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Three Millennia of Greek Literature
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Please note that Mommsen uses the AUC chronology (Ab Urbe Condita), i.e. from the founding of the City of Rome. You can use this reference table to have the B.C. dates


IV. The Revolution

From: The History of Rome, by Theodor Mommsen
Translated with the sanction of the author by William Purdie Dickson

The History of Old Rome

Chapter XIII - Literature and Art


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Page 4

People shrugged their shoulders at the interpolations, with which the homely popular wit of Rome had garnished the elegant comedies of Philemon and Diphilus. Half smiling, half envious, they turned away from the inadequate attempts of a dull age, which that circle probably regarded somewhat as a mature man regards the poetical effusions of his youth; despairing of the transplantation of the marvellous tree, they allowed the higher species of art in poetry and prose substantially to fall into abeyance, and restricted themselves in these departments to an intelligent enjoyment of foreign masterpieces.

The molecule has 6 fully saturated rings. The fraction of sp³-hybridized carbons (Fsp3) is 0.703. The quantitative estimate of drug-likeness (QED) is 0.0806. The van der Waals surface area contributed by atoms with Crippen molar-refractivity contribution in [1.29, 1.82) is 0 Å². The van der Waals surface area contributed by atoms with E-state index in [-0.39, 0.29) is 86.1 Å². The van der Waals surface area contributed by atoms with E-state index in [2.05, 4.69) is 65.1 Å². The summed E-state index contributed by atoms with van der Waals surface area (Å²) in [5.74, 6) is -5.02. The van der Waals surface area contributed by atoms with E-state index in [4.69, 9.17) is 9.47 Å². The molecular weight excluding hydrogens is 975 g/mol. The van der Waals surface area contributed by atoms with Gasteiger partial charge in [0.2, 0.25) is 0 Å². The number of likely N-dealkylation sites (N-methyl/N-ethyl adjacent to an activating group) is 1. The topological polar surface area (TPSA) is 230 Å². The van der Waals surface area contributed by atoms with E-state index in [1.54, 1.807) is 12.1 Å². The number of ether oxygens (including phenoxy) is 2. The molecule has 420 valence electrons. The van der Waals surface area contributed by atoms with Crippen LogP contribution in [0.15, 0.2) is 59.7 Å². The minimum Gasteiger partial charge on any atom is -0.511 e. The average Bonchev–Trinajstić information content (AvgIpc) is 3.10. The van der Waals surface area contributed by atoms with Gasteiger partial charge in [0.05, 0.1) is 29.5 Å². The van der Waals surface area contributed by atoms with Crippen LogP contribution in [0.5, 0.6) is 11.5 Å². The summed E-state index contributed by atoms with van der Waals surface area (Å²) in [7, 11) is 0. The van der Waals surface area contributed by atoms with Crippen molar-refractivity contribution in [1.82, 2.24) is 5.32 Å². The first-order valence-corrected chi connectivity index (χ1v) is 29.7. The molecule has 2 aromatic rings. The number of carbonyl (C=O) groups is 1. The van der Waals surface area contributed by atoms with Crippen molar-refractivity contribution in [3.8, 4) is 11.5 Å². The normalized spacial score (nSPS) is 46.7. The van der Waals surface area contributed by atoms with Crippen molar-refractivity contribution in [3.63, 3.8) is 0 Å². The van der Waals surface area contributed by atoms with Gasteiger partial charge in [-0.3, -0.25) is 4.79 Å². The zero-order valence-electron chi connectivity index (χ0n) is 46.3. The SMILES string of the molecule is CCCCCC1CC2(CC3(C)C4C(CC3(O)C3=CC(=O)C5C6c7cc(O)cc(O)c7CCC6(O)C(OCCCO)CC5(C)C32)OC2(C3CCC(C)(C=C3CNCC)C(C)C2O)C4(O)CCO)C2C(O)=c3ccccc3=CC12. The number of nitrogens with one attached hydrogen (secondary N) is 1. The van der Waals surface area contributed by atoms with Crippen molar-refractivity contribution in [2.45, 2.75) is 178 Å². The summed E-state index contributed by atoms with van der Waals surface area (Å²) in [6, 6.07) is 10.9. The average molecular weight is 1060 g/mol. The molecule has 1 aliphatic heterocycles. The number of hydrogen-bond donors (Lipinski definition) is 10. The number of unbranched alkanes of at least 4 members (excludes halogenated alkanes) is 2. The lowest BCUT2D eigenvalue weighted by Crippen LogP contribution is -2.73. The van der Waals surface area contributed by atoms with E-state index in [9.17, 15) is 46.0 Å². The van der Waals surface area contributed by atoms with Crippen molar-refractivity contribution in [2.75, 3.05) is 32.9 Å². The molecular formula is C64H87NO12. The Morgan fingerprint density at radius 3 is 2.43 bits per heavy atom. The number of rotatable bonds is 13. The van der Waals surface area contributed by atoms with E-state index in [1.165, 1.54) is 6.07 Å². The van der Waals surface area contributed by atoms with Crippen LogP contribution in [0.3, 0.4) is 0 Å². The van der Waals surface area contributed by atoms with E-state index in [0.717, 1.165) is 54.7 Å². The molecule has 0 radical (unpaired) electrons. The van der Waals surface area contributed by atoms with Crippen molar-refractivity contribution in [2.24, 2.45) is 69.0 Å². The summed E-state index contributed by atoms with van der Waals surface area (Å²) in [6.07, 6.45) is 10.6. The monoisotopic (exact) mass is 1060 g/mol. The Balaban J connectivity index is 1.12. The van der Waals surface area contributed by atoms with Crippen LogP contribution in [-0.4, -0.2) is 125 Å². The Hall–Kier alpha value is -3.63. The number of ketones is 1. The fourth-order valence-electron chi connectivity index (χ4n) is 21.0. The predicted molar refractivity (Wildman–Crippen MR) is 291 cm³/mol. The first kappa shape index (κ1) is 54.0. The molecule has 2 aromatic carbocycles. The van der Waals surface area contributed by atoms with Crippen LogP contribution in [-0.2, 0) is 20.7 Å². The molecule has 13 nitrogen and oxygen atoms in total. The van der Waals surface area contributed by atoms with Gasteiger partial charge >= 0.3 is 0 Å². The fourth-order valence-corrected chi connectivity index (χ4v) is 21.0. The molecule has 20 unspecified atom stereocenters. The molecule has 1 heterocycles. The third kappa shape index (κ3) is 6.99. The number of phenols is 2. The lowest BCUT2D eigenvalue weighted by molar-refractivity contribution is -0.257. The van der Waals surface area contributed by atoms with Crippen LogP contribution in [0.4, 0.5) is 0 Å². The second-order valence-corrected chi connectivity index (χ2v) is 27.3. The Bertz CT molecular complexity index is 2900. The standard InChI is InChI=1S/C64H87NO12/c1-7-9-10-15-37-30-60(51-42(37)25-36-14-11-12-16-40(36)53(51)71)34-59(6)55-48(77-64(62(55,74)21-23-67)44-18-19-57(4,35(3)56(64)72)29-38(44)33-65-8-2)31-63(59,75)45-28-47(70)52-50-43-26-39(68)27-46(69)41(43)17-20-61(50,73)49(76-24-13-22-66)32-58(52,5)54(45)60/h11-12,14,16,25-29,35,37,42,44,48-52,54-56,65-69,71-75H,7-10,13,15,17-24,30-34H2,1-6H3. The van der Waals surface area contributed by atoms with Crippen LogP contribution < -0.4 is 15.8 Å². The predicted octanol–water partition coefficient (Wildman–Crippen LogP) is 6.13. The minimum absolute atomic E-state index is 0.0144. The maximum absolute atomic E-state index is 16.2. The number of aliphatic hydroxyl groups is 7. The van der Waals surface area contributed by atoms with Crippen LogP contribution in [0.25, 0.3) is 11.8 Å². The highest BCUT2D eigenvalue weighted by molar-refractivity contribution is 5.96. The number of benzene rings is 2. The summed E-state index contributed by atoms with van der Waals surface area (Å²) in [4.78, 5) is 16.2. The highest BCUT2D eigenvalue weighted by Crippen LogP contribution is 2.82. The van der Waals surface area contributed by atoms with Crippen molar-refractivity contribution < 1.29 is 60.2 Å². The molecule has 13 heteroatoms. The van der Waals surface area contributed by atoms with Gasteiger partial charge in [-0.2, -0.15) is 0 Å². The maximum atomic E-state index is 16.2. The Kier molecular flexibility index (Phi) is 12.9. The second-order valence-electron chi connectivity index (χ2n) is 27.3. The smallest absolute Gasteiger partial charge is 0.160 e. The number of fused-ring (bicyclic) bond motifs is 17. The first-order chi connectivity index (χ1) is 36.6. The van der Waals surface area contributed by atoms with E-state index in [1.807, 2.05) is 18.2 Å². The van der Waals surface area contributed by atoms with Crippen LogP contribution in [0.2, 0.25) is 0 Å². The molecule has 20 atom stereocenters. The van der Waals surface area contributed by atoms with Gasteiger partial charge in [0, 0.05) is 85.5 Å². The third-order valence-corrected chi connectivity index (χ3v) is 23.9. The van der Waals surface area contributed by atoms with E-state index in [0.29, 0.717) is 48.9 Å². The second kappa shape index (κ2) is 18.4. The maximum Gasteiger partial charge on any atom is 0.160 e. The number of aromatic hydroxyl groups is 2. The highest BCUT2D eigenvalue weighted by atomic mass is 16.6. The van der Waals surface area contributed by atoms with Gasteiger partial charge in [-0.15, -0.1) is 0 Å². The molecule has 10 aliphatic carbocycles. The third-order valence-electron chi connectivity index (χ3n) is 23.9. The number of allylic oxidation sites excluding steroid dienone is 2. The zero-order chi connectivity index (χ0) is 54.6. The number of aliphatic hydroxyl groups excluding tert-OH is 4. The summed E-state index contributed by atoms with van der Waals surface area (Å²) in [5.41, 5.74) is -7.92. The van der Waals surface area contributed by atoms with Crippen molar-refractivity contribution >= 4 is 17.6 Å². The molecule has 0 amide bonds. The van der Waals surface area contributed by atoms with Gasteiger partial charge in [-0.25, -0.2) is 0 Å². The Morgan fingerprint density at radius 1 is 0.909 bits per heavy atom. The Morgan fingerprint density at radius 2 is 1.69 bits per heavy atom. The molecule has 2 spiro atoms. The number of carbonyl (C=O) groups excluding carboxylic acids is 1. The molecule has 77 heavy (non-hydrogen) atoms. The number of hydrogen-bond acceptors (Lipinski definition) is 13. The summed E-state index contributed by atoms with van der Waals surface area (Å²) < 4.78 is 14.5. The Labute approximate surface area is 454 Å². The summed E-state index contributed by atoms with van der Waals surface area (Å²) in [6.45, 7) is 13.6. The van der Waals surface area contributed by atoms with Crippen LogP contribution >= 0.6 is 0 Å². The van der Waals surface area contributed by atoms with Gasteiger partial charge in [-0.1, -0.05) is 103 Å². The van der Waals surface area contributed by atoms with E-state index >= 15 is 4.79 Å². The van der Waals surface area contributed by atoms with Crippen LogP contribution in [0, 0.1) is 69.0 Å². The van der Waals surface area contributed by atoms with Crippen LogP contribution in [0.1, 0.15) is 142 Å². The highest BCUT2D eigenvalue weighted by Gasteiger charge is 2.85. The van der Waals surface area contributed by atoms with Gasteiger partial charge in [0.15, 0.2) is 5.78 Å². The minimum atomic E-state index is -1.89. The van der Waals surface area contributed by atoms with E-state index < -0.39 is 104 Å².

The productiveness of this epoch displayed itself chiefly in the subordinate fields of the lighter comedy, the poetical miscellany, the political pamphlet, and the professional sciences. The literary cue was correctness, in the style of art and especially in the language, which, as a more limited circle of persons of culture became separated from the body of the people, was in its turn divided into the classical Latin of higher society and the vulgar Latin of the common people. The prologues of Terence promise "pure Latin"; warfare against faults of language forms a chief element of the Lucilian satire; and with this circumstance is connected the fact, that composition in Greek among the Romans now falls decidedly into the shade.

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